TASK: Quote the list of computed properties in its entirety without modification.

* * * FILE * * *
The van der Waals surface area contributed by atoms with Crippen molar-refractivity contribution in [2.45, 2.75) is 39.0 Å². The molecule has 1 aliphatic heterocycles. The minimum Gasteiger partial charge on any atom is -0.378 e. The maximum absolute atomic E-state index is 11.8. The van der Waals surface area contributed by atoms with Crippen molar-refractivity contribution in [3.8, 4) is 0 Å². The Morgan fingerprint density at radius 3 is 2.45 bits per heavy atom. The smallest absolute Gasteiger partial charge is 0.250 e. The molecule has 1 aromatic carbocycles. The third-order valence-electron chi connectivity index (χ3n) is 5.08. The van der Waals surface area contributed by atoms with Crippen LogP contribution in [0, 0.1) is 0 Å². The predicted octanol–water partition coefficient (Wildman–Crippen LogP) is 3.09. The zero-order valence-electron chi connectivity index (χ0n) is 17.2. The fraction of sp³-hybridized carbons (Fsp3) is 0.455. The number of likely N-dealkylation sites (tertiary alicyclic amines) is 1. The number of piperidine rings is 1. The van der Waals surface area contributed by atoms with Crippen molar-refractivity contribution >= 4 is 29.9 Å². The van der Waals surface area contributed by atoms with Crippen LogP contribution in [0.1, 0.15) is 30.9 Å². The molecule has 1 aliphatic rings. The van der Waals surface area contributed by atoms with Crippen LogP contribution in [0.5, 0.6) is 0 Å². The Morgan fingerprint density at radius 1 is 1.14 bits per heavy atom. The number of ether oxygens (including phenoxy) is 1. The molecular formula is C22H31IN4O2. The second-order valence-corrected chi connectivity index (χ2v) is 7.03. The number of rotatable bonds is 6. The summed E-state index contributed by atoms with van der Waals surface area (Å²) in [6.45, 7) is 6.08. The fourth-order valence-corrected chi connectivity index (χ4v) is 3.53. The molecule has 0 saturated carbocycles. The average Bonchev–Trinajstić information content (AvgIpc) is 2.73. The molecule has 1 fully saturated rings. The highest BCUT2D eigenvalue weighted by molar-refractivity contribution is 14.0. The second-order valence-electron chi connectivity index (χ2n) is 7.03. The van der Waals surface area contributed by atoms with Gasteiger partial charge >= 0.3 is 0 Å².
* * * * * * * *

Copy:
The van der Waals surface area contributed by atoms with Crippen molar-refractivity contribution in [2.45, 2.75) is 39.0 Å². The molecule has 1 aliphatic heterocycles. The minimum Gasteiger partial charge on any atom is -0.378 e. The maximum absolute atomic E-state index is 11.8. The van der Waals surface area contributed by atoms with Crippen molar-refractivity contribution in [3.8, 4) is 0 Å². The Morgan fingerprint density at radius 3 is 2.45 bits per heavy atom. The smallest absolute Gasteiger partial charge is 0.250 e. The molecule has 1 aromatic carbocycles. The third-order valence-electron chi connectivity index (χ3n) is 5.08. The van der Waals surface area contributed by atoms with Crippen LogP contribution in [0, 0.1) is 0 Å². The predicted octanol–water partition coefficient (Wildman–Crippen LogP) is 3.09. The zero-order valence-electron chi connectivity index (χ0n) is 17.2. The fraction of sp³-hybridized carbons (Fsp3) is 0.455. The number of likely N-dealkylation sites (tertiary alicyclic amines) is 1. The number of piperidine rings is 1. The van der Waals surface area contributed by atoms with Crippen molar-refractivity contribution >= 4 is 29.9 Å². The van der Waals surface area contributed by atoms with Crippen LogP contribution in [0.1, 0.15) is 30.9 Å². The molecule has 1 aliphatic rings. The van der Waals surface area contributed by atoms with Crippen LogP contribution in [0.5, 0.6) is 0 Å². The Morgan fingerprint density at radius 1 is 1.14 bits per heavy atom. The number of ether oxygens (including phenoxy) is 1. The molecular formula is C22H31IN4O2. The second-order valence-corrected chi connectivity index (χ2v) is 7.03. The number of rotatable bonds is 6. The summed E-state index contributed by atoms with van der Waals surface area (Å²) in [6.45, 7) is 6.08. The fourth-order valence-corrected chi connectivity index (χ4v) is 3.53. The molecule has 0 saturated carbocycles. The average Bonchev–Trinajstić information content (AvgIpc) is 2.73. The molecule has 1 fully saturated rings. The highest BCUT2D eigenvalue weighted by molar-refractivity contribution is 14.0. The second-order valence-electron chi connectivity index (χ2n) is 7.03. The van der Waals surface area contributed by atoms with Gasteiger partial charge >= 0.3 is 0 Å².